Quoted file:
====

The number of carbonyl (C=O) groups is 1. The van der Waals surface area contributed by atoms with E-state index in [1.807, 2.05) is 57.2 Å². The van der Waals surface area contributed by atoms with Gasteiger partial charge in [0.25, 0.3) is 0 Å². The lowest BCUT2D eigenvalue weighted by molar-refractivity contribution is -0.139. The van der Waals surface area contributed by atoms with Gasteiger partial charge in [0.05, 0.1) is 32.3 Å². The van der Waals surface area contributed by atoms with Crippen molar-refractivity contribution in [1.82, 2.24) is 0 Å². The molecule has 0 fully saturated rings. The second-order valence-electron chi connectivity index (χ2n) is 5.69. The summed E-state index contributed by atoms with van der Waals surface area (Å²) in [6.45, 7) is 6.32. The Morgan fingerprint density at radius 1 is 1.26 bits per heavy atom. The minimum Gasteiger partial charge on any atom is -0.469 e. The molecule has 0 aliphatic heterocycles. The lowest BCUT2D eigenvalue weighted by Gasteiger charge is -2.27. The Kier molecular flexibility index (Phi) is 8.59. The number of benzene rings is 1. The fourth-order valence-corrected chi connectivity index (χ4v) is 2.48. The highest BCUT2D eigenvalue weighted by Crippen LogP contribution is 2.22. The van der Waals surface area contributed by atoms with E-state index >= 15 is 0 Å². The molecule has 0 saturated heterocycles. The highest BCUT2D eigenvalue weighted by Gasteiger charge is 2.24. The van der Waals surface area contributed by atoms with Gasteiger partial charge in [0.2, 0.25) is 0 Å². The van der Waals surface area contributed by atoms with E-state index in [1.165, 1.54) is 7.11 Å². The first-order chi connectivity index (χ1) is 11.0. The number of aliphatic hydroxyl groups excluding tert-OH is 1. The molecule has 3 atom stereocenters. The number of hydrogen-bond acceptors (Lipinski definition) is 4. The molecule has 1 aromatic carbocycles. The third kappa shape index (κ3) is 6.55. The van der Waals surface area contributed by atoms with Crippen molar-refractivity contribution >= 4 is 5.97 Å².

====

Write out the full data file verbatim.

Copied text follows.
The number of carbonyl (C=O) groups is 1. The van der Waals surface area contributed by atoms with E-state index in [1.807, 2.05) is 57.2 Å². The van der Waals surface area contributed by atoms with Gasteiger partial charge in [0.25, 0.3) is 0 Å². The lowest BCUT2D eigenvalue weighted by molar-refractivity contribution is -0.139. The van der Waals surface area contributed by atoms with Gasteiger partial charge in [0.05, 0.1) is 32.3 Å². The van der Waals surface area contributed by atoms with Crippen molar-refractivity contribution in [1.82, 2.24) is 0 Å². The molecule has 0 fully saturated rings. The second-order valence-electron chi connectivity index (χ2n) is 5.69. The summed E-state index contributed by atoms with van der Waals surface area (Å²) in [6.45, 7) is 6.32. The Morgan fingerprint density at radius 1 is 1.26 bits per heavy atom. The minimum Gasteiger partial charge on any atom is -0.469 e. The molecule has 0 aliphatic heterocycles. The lowest BCUT2D eigenvalue weighted by Gasteiger charge is -2.27. The Kier molecular flexibility index (Phi) is 8.59. The number of benzene rings is 1. The fourth-order valence-corrected chi connectivity index (χ4v) is 2.48. The highest BCUT2D eigenvalue weighted by Crippen LogP contribution is 2.22. The van der Waals surface area contributed by atoms with E-state index >= 15 is 0 Å². The molecule has 0 saturated heterocycles. The highest BCUT2D eigenvalue weighted by Gasteiger charge is 2.24. The van der Waals surface area contributed by atoms with Gasteiger partial charge in [0.2, 0.25) is 0 Å². The van der Waals surface area contributed by atoms with E-state index in [1.165, 1.54) is 7.11 Å². The first-order chi connectivity index (χ1) is 11.0. The number of aliphatic hydroxyl groups excluding tert-OH is 1. The molecule has 3 atom stereocenters. The number of hydrogen-bond acceptors (Lipinski definition) is 4. The molecule has 1 aromatic carbocycles. The third kappa shape index (κ3) is 6.55. The van der Waals surface area contributed by atoms with Crippen molar-refractivity contribution >= 4 is 5.97 Å².